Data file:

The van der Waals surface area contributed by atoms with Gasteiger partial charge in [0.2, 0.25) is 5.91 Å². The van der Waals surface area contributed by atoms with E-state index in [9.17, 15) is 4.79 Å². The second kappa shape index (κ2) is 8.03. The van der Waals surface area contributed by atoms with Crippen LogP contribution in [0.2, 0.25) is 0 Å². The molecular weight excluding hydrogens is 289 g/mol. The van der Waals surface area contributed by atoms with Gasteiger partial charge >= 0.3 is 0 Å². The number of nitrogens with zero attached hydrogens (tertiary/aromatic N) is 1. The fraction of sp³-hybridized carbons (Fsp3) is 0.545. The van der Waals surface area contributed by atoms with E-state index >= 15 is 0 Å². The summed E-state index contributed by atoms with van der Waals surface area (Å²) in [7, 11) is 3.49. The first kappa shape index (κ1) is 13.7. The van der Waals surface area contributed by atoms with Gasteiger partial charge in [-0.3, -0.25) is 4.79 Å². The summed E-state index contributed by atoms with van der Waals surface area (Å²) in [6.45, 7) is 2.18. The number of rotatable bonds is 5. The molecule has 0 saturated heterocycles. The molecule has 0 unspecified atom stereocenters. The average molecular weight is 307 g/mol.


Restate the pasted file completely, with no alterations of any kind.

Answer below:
The van der Waals surface area contributed by atoms with Gasteiger partial charge in [0.2, 0.25) is 5.91 Å². The van der Waals surface area contributed by atoms with E-state index in [9.17, 15) is 4.79 Å². The second kappa shape index (κ2) is 8.03. The van der Waals surface area contributed by atoms with Crippen LogP contribution in [0.2, 0.25) is 0 Å². The molecular weight excluding hydrogens is 289 g/mol. The van der Waals surface area contributed by atoms with Gasteiger partial charge >= 0.3 is 0 Å². The number of nitrogens with zero attached hydrogens (tertiary/aromatic N) is 1. The fraction of sp³-hybridized carbons (Fsp3) is 0.545. The van der Waals surface area contributed by atoms with E-state index >= 15 is 0 Å². The summed E-state index contributed by atoms with van der Waals surface area (Å²) in [7, 11) is 3.49. The first kappa shape index (κ1) is 13.7. The van der Waals surface area contributed by atoms with Gasteiger partial charge in [-0.3, -0.25) is 4.79 Å². The summed E-state index contributed by atoms with van der Waals surface area (Å²) in [6.45, 7) is 2.18. The number of rotatable bonds is 5. The molecule has 0 saturated heterocycles. The molecule has 0 unspecified atom stereocenters. The average molecular weight is 307 g/mol.